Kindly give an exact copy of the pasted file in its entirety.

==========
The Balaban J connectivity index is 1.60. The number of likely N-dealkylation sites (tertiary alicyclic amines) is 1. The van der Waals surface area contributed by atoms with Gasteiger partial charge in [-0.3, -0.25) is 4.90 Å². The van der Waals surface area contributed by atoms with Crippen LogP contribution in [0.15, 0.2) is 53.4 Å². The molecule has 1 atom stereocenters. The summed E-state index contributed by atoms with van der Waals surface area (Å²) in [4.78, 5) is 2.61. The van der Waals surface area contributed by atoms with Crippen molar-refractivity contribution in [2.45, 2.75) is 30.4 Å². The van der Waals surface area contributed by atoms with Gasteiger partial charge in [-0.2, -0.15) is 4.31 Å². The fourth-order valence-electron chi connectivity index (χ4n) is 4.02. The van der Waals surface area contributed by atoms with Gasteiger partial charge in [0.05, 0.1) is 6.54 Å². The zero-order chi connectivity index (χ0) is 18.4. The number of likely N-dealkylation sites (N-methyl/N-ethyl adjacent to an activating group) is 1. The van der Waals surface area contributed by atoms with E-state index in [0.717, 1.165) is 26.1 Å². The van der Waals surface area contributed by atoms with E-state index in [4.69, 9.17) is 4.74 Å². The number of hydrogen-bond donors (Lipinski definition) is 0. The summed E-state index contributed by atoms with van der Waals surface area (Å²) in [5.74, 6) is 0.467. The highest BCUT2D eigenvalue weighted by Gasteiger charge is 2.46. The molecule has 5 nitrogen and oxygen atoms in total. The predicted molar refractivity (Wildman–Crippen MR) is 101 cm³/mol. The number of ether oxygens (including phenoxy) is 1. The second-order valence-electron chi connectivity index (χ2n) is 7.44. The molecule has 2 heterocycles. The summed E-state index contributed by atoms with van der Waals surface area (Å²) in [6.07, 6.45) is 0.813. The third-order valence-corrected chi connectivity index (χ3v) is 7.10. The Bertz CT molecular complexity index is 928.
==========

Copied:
The Balaban J connectivity index is 1.60. The number of likely N-dealkylation sites (tertiary alicyclic amines) is 1. The van der Waals surface area contributed by atoms with Gasteiger partial charge in [-0.3, -0.25) is 4.90 Å². The van der Waals surface area contributed by atoms with Crippen LogP contribution in [0.15, 0.2) is 53.4 Å². The molecule has 1 atom stereocenters. The summed E-state index contributed by atoms with van der Waals surface area (Å²) in [4.78, 5) is 2.61. The van der Waals surface area contributed by atoms with Crippen molar-refractivity contribution in [2.45, 2.75) is 30.4 Å². The van der Waals surface area contributed by atoms with Gasteiger partial charge in [-0.2, -0.15) is 4.31 Å². The fourth-order valence-electron chi connectivity index (χ4n) is 4.02. The van der Waals surface area contributed by atoms with Gasteiger partial charge in [0.05, 0.1) is 6.54 Å². The zero-order chi connectivity index (χ0) is 18.4. The number of likely N-dealkylation sites (N-methyl/N-ethyl adjacent to an activating group) is 1. The van der Waals surface area contributed by atoms with E-state index in [0.717, 1.165) is 26.1 Å². The van der Waals surface area contributed by atoms with E-state index in [4.69, 9.17) is 4.74 Å². The number of hydrogen-bond donors (Lipinski definition) is 0. The summed E-state index contributed by atoms with van der Waals surface area (Å²) in [5.74, 6) is 0.467. The highest BCUT2D eigenvalue weighted by Gasteiger charge is 2.46. The molecule has 5 nitrogen and oxygen atoms in total. The predicted molar refractivity (Wildman–Crippen MR) is 101 cm³/mol. The number of ether oxygens (including phenoxy) is 1. The second-order valence-electron chi connectivity index (χ2n) is 7.44. The molecule has 2 heterocycles. The summed E-state index contributed by atoms with van der Waals surface area (Å²) in [6.07, 6.45) is 0.813. The third-order valence-corrected chi connectivity index (χ3v) is 7.10. The Bertz CT molecular complexity index is 928.